The Honolulu Marathon is a major 26.2-mile (42.2 km) marathon in Honolulu, Hawaii. It is one of the world's largest marathons, taking place annually on the second Sunday in December.
General: Cost: Paid
General: Race / Competition
The race began in 1973. During its formative period (1973–1978) the Honolulu Marathon doubled in size every year—a rate that has been equaled only once. That growth, like the growth of long-distance running itself, came about not from an interest in competition, but from a quest for personal longevity and an enhanced quality of life.
Now drawing more than 20,000 entries a year, the Honolulu Marathon is one of the biggest in the country. Back in 1973, there wasn't widespread interest in it. At the forefront of the growth of the Honolulu Marathon was cardiologist Jack Scaff, one of the first physicians to prescribe running as therapy for heart disease.
Over time, the race grew and changed, luring large corporate sponsors and paying substantial prize money to the winners. In 1995, the Honolulu Marathon enjoyed the distinction of being the world's largest marathon when it drew 34,434 entrants and had 27,022 finishers.
Unique to the Honolulu Marathon among American marathons is its popularity among runners from Japan, where there are very few marathons open to all entrants. In recent years, the majority of entrants have been visitors from Japan. The marathon is popular enough that the Honolulu Marathon Association maintains an office in Tokyo to process entries. Japan Air Lines has been the title sponsor of the race since 1985.
Starting near Ala Moana Beach Park across from Ala Moana Center, the course progresses west along the waterfront toward downtown Honolulu, then loops through downtown and bends back east through Waikiki, around Diamond Head Beach Park & Kuilei Cliffs, and out toward the eastern suburbs of Honolulu, winding through Hawaii Kai before doubling back toward the finish line at Waikiki's Kapiolani Park.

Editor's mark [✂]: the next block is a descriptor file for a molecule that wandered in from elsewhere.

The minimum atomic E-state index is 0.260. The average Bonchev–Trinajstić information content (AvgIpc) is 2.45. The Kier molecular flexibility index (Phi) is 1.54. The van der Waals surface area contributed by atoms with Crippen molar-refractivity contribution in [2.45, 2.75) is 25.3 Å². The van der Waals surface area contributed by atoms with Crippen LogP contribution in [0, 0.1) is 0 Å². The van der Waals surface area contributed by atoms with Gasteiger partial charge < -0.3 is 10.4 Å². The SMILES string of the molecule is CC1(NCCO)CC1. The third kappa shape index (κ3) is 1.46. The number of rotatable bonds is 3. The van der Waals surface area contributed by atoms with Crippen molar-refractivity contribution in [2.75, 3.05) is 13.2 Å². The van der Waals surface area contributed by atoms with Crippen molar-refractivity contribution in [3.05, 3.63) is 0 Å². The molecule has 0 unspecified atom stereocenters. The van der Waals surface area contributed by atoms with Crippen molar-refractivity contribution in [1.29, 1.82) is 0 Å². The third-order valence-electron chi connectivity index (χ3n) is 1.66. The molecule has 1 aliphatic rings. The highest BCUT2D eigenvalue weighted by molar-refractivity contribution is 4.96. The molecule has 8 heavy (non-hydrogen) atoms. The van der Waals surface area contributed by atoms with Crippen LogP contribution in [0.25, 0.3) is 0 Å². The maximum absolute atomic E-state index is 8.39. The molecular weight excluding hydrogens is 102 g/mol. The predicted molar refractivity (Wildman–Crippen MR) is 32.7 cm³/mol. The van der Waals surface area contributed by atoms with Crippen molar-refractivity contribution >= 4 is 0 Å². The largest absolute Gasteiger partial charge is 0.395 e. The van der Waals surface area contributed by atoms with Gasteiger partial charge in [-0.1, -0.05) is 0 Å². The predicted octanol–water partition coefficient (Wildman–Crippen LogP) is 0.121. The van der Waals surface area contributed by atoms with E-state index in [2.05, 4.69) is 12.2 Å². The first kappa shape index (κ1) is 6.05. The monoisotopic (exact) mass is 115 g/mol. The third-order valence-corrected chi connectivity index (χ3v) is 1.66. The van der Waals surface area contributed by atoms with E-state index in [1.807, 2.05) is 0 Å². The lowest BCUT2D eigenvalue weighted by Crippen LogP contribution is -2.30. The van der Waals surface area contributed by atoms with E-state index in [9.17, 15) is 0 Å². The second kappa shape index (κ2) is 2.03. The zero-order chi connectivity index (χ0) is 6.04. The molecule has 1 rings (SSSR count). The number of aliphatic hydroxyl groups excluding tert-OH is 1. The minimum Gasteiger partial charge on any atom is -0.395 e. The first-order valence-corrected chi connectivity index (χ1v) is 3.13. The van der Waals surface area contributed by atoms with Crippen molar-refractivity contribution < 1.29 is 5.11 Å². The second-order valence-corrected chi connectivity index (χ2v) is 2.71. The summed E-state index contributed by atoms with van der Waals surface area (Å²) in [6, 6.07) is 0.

Marathoners consider the course moderately difficult because of the tropical weather conditions, with temperatures starting at around 65°F (18°C) and rising to as high as 80°F (27°C), and a relatively hilly course compared with other marathons. Nevertheless, the race also remains a popular choice for first-time marathoners.
In recent years, on average, about 25,000 runners finish the Honolulu Marathon each year, and it has consistently placed among the world's ten largest marathons in terms of total finishers. Entry to the Honolulu Marathon is open to anyone who can pay the entry fee. Unlike other marathons of similar size, popularity, and stature, there are no qualifying standards to meet, no fixed limits on the number of runners, and no time limit to finish the course (all runners receive an official time and certificate).
Over the past 34 years, more than 585,000 runners have started the Honolulu Marathon, with over 482,000 finishers, for a finishing rate of over 82%.
Although the difficulty of the course precludes world-record pace performances, winners of the Honolulu Marathon have used it as a stepping stone to greater achievements. For instance, three-time winner Ibrahim Hussein of Kenya later won the Boston Marathon three times; and 1993 winner Bong-Ju Lee won the silver medal in the 1996 Olympic Marathon in Atlanta.
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